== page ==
What of estrangement?
Unfortunate situations exist where estrangement occurs between child and parent. Divorce and new relationships and/or circumstances create emotional hurdles that may draw such parties apart and it is not uncommon for these situations to come before the court. The SCC in the recent case of McLellan v. McLellan, 2011 BCSC 461 found that although a daughter was not willing to accept her father's new wife, it was not a valid or sufficient reason for her father to provide a moderate inheritance. The father "...bore the greater responsibility for causing and continuing the limited relationship and subsequent estrangement...", and the will was varied accordingly. Conversely, the court in Berger v. Clark, 2002 BCCA 316 dismissed a claim by a child who had been disinherited due to their conduct as they found the reasons for disinheritance to be "solidly based on the facts and were not unreasonable or irrational".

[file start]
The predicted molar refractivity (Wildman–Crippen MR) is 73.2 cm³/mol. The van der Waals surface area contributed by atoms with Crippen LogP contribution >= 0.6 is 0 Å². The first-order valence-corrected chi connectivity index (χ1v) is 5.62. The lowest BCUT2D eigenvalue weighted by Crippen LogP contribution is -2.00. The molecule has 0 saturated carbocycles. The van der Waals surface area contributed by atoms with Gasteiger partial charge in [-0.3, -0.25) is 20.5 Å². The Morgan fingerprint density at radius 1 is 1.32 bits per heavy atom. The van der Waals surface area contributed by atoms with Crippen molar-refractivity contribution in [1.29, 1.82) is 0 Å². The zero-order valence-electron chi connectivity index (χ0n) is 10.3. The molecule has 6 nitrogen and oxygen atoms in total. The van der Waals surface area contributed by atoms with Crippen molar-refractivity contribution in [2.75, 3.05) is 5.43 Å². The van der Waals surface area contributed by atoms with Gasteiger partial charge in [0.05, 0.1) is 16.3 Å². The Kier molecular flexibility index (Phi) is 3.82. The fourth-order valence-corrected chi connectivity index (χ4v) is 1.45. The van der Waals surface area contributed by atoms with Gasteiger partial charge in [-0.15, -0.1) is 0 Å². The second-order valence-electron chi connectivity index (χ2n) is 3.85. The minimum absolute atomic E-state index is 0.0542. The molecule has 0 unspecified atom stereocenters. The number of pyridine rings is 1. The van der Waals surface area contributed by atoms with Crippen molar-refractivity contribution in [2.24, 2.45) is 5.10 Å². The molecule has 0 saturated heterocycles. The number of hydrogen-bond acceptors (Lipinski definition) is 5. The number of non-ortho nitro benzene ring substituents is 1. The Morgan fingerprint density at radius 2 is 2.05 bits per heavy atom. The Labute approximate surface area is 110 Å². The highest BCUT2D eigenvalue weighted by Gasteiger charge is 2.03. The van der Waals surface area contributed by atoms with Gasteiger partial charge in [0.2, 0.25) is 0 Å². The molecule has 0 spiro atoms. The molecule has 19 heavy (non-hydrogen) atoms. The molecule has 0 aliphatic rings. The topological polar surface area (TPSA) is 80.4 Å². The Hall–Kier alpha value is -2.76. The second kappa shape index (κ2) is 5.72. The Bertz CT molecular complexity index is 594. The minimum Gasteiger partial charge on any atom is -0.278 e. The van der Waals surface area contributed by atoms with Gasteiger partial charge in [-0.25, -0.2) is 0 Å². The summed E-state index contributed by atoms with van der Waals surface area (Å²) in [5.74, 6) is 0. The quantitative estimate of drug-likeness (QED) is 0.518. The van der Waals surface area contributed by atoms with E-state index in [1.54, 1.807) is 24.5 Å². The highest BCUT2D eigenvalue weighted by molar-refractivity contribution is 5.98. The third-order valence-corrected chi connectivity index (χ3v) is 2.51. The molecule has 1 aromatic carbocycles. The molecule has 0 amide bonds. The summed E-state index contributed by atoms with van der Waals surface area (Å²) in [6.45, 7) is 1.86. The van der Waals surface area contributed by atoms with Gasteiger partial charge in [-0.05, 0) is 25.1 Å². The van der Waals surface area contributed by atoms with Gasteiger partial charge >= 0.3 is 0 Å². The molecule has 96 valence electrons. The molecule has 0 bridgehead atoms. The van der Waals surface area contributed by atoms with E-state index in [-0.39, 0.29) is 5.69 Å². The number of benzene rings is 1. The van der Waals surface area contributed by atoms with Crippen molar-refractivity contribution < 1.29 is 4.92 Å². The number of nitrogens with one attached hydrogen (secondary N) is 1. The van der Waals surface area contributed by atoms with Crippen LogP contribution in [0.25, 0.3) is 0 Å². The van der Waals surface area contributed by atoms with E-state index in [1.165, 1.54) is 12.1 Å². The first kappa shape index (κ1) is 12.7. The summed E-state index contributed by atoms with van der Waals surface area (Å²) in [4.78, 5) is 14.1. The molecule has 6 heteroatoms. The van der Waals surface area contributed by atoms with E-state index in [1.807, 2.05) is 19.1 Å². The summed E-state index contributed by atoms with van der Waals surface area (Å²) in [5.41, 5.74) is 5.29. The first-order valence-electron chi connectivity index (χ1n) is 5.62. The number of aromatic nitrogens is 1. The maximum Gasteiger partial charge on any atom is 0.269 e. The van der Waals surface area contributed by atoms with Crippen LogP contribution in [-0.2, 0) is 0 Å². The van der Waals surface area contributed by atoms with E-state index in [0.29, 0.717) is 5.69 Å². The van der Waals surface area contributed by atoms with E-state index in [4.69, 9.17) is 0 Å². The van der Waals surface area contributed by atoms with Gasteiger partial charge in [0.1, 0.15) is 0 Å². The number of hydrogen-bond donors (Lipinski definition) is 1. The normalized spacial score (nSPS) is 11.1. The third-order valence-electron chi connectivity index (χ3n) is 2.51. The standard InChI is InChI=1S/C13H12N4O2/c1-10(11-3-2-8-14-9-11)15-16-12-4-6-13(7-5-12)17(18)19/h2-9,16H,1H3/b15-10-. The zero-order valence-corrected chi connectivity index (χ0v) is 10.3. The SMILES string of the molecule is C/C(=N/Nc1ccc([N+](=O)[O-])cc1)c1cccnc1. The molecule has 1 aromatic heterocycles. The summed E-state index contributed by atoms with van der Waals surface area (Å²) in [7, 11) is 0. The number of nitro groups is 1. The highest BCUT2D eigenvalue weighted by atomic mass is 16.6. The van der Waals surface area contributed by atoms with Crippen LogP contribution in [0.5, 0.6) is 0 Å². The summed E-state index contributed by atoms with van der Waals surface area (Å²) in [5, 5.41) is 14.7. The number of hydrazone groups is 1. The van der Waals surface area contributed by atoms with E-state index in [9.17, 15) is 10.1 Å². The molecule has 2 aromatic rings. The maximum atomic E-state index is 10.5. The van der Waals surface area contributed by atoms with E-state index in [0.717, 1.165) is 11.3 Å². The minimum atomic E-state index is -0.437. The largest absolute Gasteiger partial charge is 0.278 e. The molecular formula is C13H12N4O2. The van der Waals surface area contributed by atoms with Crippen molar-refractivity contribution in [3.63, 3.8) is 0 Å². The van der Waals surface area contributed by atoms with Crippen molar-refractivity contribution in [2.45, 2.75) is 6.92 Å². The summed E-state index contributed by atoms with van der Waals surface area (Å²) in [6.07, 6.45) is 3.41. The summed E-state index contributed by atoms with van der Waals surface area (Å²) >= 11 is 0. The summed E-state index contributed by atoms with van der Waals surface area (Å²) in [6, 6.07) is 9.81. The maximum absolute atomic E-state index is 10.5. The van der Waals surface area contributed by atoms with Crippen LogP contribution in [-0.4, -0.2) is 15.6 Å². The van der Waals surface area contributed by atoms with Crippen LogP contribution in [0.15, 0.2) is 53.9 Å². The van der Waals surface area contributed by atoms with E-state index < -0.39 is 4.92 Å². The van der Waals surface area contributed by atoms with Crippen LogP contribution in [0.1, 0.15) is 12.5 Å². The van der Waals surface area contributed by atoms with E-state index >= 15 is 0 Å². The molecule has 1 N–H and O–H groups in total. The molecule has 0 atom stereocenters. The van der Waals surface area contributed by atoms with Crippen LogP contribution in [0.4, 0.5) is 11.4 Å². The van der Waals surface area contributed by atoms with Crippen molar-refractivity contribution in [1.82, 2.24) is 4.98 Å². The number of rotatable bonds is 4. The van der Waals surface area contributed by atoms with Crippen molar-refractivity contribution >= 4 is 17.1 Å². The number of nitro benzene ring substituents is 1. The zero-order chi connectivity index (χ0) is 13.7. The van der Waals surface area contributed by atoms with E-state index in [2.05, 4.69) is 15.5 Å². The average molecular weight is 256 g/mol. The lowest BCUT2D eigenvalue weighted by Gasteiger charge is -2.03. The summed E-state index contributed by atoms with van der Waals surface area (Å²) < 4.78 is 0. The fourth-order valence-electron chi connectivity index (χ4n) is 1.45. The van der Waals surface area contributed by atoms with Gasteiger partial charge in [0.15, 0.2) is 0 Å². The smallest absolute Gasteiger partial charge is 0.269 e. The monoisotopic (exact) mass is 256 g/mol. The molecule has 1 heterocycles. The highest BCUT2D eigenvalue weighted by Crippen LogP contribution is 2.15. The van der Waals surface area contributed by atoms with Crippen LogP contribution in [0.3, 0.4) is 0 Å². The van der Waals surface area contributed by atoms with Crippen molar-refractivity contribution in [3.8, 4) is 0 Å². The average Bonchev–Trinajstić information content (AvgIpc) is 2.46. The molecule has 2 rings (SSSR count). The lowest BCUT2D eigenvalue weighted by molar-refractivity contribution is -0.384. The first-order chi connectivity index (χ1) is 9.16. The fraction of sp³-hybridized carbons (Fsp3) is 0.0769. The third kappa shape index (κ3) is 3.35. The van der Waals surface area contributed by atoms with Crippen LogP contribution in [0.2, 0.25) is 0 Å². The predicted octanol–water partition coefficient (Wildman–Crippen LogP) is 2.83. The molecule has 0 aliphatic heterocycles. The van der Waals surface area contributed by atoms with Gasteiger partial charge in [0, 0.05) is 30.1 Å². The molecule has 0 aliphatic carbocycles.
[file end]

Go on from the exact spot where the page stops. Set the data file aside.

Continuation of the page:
There may also be cases where the estrangement is neither the fault of the parent or the child. The testator in the case of Price v. Lypchuk Estate (1987), 26 E.T.R. 259 (B.C.C.A.) was told by his wife, after returning from military service overseas, that he was not allowed to see their children. The marriage sadly ended in divorce. He then remarried and had two more children. Upon his death, the court recognized the moral duty is weaker in relation to adult children and did not require him to ignore the fact that his previous family had rejected him. Due to the fact the estate was modest, also being half comprised of his inheritance from his deceased second wife, and the absence of any parent-child relationship, the court could not find that the testator owed a moral duty toward his previous children.
The stories relating to Wills Variation are unfortunate but also captivating. The internal complexities of individual relationships and families brings forth difficult legal questions which often lead to important guiding principles.